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Friday, July 12, 2024

Christian cowardice and bridging the gap 2

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(Continued from yesterday)
Defenders of Their Cause
Those who cherish our disunity in Nigeria’s Christendom will prefer we remain so, to serve their purpose. They are happy to exploit this and even find some Christians willing and useful stooges in defending their causee. For example when a governor wanted to make a law restricting religious preaching; Christians were among those who defended it. I watched a live debate on TV by Christians on the merits and demerits of the proposed law. Recently a lawmaker said it was a Christian in the leadership of the House of Assembly who advised the quiet passage of a bill for the expansion of powers of his religious judicial system. When the insurgents fighting in the north east clearly stated their goals which included eradicating Christianity, and insisting they were fighting a religious war, some Christians including those in government were quick to explain it away, saying it was poverty or political.
While We Drift Apart
Meanwhile many Christians are not sure whether they should first be Christians upholding the bond of unity of brotherhood in Christendom or champion their tribal or sectional interest in ungodly ways. We remain divided over issues that matter and continue drifting apart to the detriment of the cause of Christ and the forward match of our nation.
Whether the loose coalition of Christian denominational groups in the country has helped in bringing the type of Christian unity Jesus prayed for his church is another matter. Recently this body held an election that was not acceptable to one of the constituent blocks. This block threatened division in the body and possibly Nigeria’s Christendom if the election was not done the way they wanted. When shall Christians in the country unite, stand together and speak as one.
Sad Occurrences
A church leader whose denomination was mostly affected by the insurgency in the north east lamented “No church in the south came to our aid in our plight”. Yet some individuals went out raking money within and outside the country in the name of the Christian victims of the insurgency.
In the heat of the insurgency some Christian youths fled to some cities in the south. Guess who were there to welcome them. Not the southern Christians who saw every northerner as belonging to the other religion, and young men in particular, as belonging to the religious fundamentalists wreaking havoc in the north east. These refugees were received by those of the other faith who are intentionally well positioned and on their own mission.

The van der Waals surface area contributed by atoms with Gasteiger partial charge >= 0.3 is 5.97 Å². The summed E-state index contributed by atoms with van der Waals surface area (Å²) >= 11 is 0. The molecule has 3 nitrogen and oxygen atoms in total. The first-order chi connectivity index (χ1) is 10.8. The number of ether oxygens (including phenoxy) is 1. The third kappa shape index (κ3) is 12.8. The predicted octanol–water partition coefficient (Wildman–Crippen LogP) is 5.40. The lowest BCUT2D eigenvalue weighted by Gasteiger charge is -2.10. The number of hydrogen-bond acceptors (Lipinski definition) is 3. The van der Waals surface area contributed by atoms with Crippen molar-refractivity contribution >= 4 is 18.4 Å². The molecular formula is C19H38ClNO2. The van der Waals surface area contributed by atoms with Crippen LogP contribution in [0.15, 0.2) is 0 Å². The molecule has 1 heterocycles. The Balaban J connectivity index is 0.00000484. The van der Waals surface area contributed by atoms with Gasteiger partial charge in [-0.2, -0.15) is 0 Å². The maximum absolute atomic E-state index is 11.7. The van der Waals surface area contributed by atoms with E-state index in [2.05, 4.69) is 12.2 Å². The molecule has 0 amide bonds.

Those of the other faith gave the young Christians from the north food and shelter but on condition that they change their faith. Ironically some did, accepting in the Christian south with ease the very religion they and their parents rejected all their lives at the cost of their lives. Some young northern Christian men were beaten up in one town in the south because they wanted to join in worship with those they believed were fellow believers.
Time to Close Up
Jesus’ prayer for all believers in Him was, “That they may be one”. That is to be spiritually united and mature. “He was praying for a unity of love, a unity of obedience to God and His Word, and a united commitment to His will” among and by his followers worldwide. True Christian spirituality and maturity make believers see themselves as one in spite of obvious ethnic, regional and cultural differences.  This is the time for the Nigeria Christians to make the prayer of Jesus a reality. This is the time to bridge the gaps caused by geographical, political, ethnic, cultural and denominational differences. It is time we feel for one another across all sides of the Niger and Benue rivers. It is time church leaders preach, teach and promote the kind of unity Jesus prayed for his church.  Denominational leaderships can advance this cause instead of carving empires from   tribal or regional blocks.
Conclusion
As it stands, our disunity as Christians is costing us opportunities to impact and influence the affairs of this country. It is standing in the way of effective evangelism and mission work. It is encouraging darkness taking over. We need unity in the spirit of the prayers of Jesus Christ and not a Christian political union that beg for favours from the world political system. We need unity that revitalizes the essence of practical Christianity and not a uniformity that brings heretical sects and orthodoxy together. This unity shows in love for one another irrespective of where one comes from. Love is what Jesus said will mark people as His disciples (John 13: 34-35).
Namani J. Nharrel is a  Christian worker in North-Central Nigeria.

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